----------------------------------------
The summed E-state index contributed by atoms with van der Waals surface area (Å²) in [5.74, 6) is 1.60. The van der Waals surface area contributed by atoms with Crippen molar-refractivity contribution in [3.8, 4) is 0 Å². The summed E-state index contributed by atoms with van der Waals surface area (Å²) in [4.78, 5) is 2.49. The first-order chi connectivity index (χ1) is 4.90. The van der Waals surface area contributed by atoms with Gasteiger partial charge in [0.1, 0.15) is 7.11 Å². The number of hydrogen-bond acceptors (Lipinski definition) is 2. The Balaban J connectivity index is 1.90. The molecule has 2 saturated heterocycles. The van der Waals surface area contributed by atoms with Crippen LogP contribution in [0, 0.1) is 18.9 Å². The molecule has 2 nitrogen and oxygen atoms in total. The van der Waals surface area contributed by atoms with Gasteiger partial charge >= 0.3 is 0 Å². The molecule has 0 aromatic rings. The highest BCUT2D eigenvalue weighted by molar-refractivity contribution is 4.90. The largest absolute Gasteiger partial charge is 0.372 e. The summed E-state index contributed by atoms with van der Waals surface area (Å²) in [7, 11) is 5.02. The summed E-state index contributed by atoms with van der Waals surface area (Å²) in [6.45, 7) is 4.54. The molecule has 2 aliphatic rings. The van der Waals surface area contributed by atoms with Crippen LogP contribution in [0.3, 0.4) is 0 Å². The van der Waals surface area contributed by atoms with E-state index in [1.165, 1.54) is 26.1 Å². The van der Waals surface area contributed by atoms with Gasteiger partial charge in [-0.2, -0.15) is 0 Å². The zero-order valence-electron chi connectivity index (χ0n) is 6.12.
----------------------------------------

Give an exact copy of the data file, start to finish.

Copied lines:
The summed E-state index contributed by atoms with van der Waals surface area (Å²) in [5.74, 6) is 1.60. The van der Waals surface area contributed by atoms with Crippen molar-refractivity contribution in [3.8, 4) is 0 Å². The summed E-state index contributed by atoms with van der Waals surface area (Å²) in [4.78, 5) is 2.49. The first-order chi connectivity index (χ1) is 4.90. The van der Waals surface area contributed by atoms with Gasteiger partial charge in [0.1, 0.15) is 7.11 Å². The number of hydrogen-bond acceptors (Lipinski definition) is 2. The Balaban J connectivity index is 1.90. The molecule has 2 saturated heterocycles. The van der Waals surface area contributed by atoms with Crippen LogP contribution in [0, 0.1) is 18.9 Å². The molecule has 2 nitrogen and oxygen atoms in total. The van der Waals surface area contributed by atoms with Gasteiger partial charge >= 0.3 is 0 Å². The molecule has 0 aromatic rings. The highest BCUT2D eigenvalue weighted by molar-refractivity contribution is 4.90. The largest absolute Gasteiger partial charge is 0.372 e. The summed E-state index contributed by atoms with van der Waals surface area (Å²) in [7, 11) is 5.02. The summed E-state index contributed by atoms with van der Waals surface area (Å²) in [6.45, 7) is 4.54. The molecule has 2 aliphatic rings. The van der Waals surface area contributed by atoms with Crippen LogP contribution in [0.3, 0.4) is 0 Å². The van der Waals surface area contributed by atoms with E-state index in [1.165, 1.54) is 26.1 Å². The van der Waals surface area contributed by atoms with Gasteiger partial charge in [-0.2, -0.15) is 0 Å². The zero-order valence-electron chi connectivity index (χ0n) is 6.12.